Despite sitting 65 miles inland on the Elbe River, Hamburg is a seafaring town (pop. 1.8 million). It is 800 years old, but the 2-year-old glass-and-steel Elbe Philharmonic (Elbphilharmonie) concert hall below hints that Hamburg is determined to be a vibrant 21st Century city as well.
The wave form of the roofline is a reminder that Hamburg dominated trade on the Baltic and North seas from the 12th to the 15th centuries, and its history and growth have been tied to shipping and transportation since. Depending on whom you ask, its port ranks first in Germany, second in Europe and third in the world (after New York and London), and it can accommodate the largest ships on the sea.
While its economy is still dominated by sea trade, Hamburg also is a center of German publishing. And it is one of three German cities (others: Berlin and Bremen) that is a state as well, with its own state offices and legislature.
Building the concert hall on top of a long-existing warehouse created problems, and the Philharmonic hall came in 10 times over original cost estimates and six years late. But the acoustics are wonderful, and the design now is a Hamburg icon that draws millions of visitors a year.
At the heart of the city is the imposing 19th-century neo-Renaissance city hall (Rathaus).
The swan is another symbol of the city. Legend says the city will be free as long as there are swans on the Alster, one of the tributaries of the Elbe.
Hamburg’s muscle can be felt in the massive ships in the harbor, the industrial dockyards lining the Elbe and the skyline of cranes.
Warehouses are an integral part of shipping. Warehouse City (Speicherstadt) in Hamburg is the largest contiguous warehouse district in the world.
The Unilever headquarters is an example of the striking architecture that is emblematic of Harbor City (Hafenstadt), by surface area the largest urban renewal project on the Continent.
Big German cities are identified with their major churches. Hamburg probably is most associated with St. Michael’s Church (called “Michel” here).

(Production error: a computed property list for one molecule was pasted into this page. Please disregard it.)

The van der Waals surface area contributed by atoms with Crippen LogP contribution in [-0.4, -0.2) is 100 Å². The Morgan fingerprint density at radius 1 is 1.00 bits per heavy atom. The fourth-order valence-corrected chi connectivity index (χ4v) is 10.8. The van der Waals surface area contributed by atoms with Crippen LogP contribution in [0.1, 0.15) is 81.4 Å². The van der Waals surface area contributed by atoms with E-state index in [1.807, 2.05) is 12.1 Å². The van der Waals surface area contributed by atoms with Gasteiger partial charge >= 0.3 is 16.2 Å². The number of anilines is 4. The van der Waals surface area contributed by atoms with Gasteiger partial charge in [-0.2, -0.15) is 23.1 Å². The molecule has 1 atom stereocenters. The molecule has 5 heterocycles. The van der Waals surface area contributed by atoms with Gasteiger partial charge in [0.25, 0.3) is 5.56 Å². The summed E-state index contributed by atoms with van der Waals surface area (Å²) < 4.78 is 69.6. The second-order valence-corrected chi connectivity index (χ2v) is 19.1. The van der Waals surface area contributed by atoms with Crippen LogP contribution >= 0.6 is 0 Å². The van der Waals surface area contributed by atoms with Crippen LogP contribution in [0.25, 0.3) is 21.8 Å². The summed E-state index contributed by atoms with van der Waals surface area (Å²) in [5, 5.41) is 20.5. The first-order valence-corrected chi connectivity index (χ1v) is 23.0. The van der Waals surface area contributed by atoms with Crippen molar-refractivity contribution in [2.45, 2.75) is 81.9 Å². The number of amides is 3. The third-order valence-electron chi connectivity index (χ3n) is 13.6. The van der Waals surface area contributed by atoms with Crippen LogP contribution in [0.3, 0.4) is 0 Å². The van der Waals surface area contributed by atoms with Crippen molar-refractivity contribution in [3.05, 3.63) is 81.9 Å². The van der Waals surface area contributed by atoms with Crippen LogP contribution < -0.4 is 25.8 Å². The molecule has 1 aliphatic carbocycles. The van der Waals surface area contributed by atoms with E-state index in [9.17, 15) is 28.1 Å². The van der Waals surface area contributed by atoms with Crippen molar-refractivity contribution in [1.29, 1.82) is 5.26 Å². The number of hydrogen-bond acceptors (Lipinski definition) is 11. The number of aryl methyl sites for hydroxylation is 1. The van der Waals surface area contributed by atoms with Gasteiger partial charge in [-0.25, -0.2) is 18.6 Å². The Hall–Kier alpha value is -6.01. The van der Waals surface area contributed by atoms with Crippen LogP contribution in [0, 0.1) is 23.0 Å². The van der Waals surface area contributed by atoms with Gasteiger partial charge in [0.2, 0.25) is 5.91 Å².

A second big church, no longer active, is St. Nikolai. Never reconstructed after WWII bombing, it serves as a memorial to the destruction that war brings.
The “green heart” of Hamburg is the vast Planten un Blomen Park, conveniently (for us) contiguous to the convention center.
Hamburg is crossed by hundreds of canals fed by the three rivers that meet in the city — the Elbe and its tributaries, the Alster and the Bille. Some 2,300 bridges — more than in London, Amsterdam and Venice combined — cross the city’s canals.
The fabled Reeperbahn “red-light” district — during daylight. The first two blocks outside the subway stop were dingy and sleazy, and that was the end of the visit.
On the other hand, “Hamburg’s castle,” as one article called it, was an unexpected delight. Its suburban grounds were lush and beautifully maintained, and displays inside included insights into privileged life in previous centuries.
One of our favorite memories will be Lake Alster, just 400 yards from the hotel. Lined by paths and cafés, the lake welcomed us with a mellow vibe on each visit.
Your host. That look turned into a smile an instant later. Honest.
World’s best traveling partner. Not fazed by anything — bad weather, rude people, strange languages, changing plans or spouse with a headcold.
Rotary International 2019 at Hamburg Messe.